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The sentence is

She was criticized by her fellow lawyers not because she was not hardworking, but because she so minutely prepared her cases that she failed to bring the expected number to trial

Does the bolded part mean that she is in reality hardworking or not hardworking?

Sorry if its basic question, I kinda get stuck when sentence has many negative words like above with multiple "not"

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    Try replacing the negated not hardworking with a single word meaning the opposite of hardworking, such as lazy. So her fellows lawyers criticised her - but not because she was lazy. In fact, they criticised her because she was so "hardworking" that she spent far too long preparing her cases (and consequently, she didn't complete enough cases, because she was spending too long on each one). Dec 23, 2021 at 14:09
  • Your statement "her fellows lawyers criticized her - but not because she was lazy", does it mean that not because lazy equate to hardworking? I thought not is contradicting reason for criticizing; I mean lets take a cheesy example, where Guy says to girl he hates her not because she is not beautiful ~= hates her not because she is ugly, doesnt it mean that she is ugly but guy hates her for different reason?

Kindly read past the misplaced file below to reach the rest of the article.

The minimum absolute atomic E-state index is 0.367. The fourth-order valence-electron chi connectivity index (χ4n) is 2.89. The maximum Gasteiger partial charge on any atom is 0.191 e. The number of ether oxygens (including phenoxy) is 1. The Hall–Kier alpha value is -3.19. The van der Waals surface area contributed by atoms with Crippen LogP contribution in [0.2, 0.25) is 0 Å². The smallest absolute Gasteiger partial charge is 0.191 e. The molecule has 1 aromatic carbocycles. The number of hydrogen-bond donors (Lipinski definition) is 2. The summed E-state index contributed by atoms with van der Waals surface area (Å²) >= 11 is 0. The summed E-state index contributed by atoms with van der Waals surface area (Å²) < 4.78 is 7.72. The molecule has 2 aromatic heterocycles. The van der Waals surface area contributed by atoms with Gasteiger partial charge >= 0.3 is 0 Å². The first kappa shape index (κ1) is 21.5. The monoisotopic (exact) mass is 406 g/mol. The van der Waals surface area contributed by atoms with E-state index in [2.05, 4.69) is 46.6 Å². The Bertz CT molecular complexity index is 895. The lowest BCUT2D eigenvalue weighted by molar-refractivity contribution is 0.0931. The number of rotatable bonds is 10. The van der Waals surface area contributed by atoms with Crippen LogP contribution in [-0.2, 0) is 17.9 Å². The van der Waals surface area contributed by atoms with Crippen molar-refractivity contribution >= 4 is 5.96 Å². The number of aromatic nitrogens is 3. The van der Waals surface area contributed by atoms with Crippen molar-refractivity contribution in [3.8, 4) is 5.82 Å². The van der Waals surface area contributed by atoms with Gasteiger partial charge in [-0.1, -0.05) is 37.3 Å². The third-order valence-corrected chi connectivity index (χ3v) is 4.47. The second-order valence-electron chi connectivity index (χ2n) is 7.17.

– Jax Hammer
    Dec 23, 2021 at 14:13
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    Yes. Approximately, not hardworking = lazy. So She was criticized by her fellow lawyers not because she was lazy (but actually, because she was too hardworking). Dec 23, 2021 at 15:07
  • The sentence could use some rewriting though. The double negative is a bit Bill-and-Ted. "Most non-non-non-non heinous." It would probably be clearer if it could be rewritten without the double neg. Maybe "not about how hard she worked" or something along those lines.
    – Dan
    Dec 23, 2021 at 20:00
  • Yes I guess I understood this, this is of pattern "not A but B" where A is opposite to B and is confusingly written as not of not A as in "not because its not A but B" where in reality A is the property of subject that persists, thanks @FumbleFingers
    – Jax Hammer
    Dec 23, 2021 at 21:49

1 Answer 1

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The sentence,

"She was criticized by her fellow lawyers not because she was not hardworking"

means that the reason she was criticized was for something other than her work ethic. It can be interpreted in multiple ways, unfortunately:

  • (1) she was "not not hardworking", meaning that she was either hardworking or neutral (not considered hardworking, and not not considered lazy either).
  • (2) she was "not hardworking" but this was not the reason she was criticized.

The bottom line is that with sentences like these can be ambiguous and if you want to be crystal clear to someone, it's better to avoid this issue altogether by writing something like:

  • "She was criticized despite being a hard worker, because she failed to bring the expected number of cases to trial" if the intention is to say that she was hardworking, and
  • "The fact that she was not hardworking was not the reason why she was criticized. She was criticized more for her failure to bring the expected number of cases to trial" if the intention is to convey that she was not hardworking.

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